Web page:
But note closer these two men. The Pharisee was an upstanding man. He WAS a Pharisee, one who went to church, one who knew the Bible, one who felt comfortable in church. He went to the Temple because it was required; he was doing his religious duty.
Now listen to how Jesus describes this man: “The Pharisee, standing by himself, prayed thus: ‘God, I thank you that I am not like other men, extortionists, unjust, adulterers, or even like this tax collector. 12 I fast twice a week; I give tithes of all that I get.” The Pharisee stood by himself, because he considered all of the others in the Temple unclean, so he did not want to associate with them. Oh, to be clear, all were there to have sins forgiven, but this Pharisee did not want to defile himself. So he stands by himself, off to the side, and he prays to God, thanking God that he is not like all of the other sinners, no he is in a special class of sinners. There are sinners, and there are sinners. The Pharisee thanks God that he is not like the other men, the extortionists, the unjust, the adulterers, or even like this sinner, the tax collector, the one who cheats people out of their hard earned money. And on top of that, the Pharisee fasts twice a week. He was only required to fast once a week, but so religious is this Pharisee that he goes over and beyond what is expected of him.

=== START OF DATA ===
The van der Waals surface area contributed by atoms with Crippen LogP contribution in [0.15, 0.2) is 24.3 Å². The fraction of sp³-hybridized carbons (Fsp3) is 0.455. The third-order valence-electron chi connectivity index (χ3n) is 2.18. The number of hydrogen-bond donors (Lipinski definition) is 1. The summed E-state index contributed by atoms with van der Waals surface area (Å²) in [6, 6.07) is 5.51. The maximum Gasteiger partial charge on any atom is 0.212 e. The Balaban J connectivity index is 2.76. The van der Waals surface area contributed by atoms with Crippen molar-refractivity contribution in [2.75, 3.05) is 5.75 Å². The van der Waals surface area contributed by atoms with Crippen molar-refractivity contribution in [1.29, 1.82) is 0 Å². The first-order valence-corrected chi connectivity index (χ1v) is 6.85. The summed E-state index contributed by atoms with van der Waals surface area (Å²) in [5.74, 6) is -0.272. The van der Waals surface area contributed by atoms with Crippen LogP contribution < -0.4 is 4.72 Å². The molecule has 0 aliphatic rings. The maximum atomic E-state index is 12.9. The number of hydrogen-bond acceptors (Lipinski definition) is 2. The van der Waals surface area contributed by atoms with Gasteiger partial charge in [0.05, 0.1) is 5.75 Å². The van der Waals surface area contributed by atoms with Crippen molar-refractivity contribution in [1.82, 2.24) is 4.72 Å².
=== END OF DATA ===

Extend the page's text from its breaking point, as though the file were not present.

The tax collector, however, doesn’t consider himself worthy. The Pharisee placed his trust, not in his prayer, but in his own works. The tax collector does otherwise. Note what Jesus says in comparison: “13 But the tax collector, standing far off, would not even lift up his eyes to heaven, but beat his breast, saying, ‘God, be merciful to me, a sinner!’
This tax collector sought a right standing with God based on God’s standard. The Pharisee compared his life with the others and in HIS JUDGMENT he thought that he was superior, of course God would be pleased with him, after all, just look at all of these other sinners! However, the tax collector didn’t compare his life or works with others. He knew that only ONE counted, and that was God. This tax collector examined his life in the light of the only standard that matters, God’s Law, the Ten Commandments. He didn’t try to justify himself; he knew that he was without excuse. So he offered none, he simply confessed his sin by pleading to God: “God, be merciful to me, a sinner.”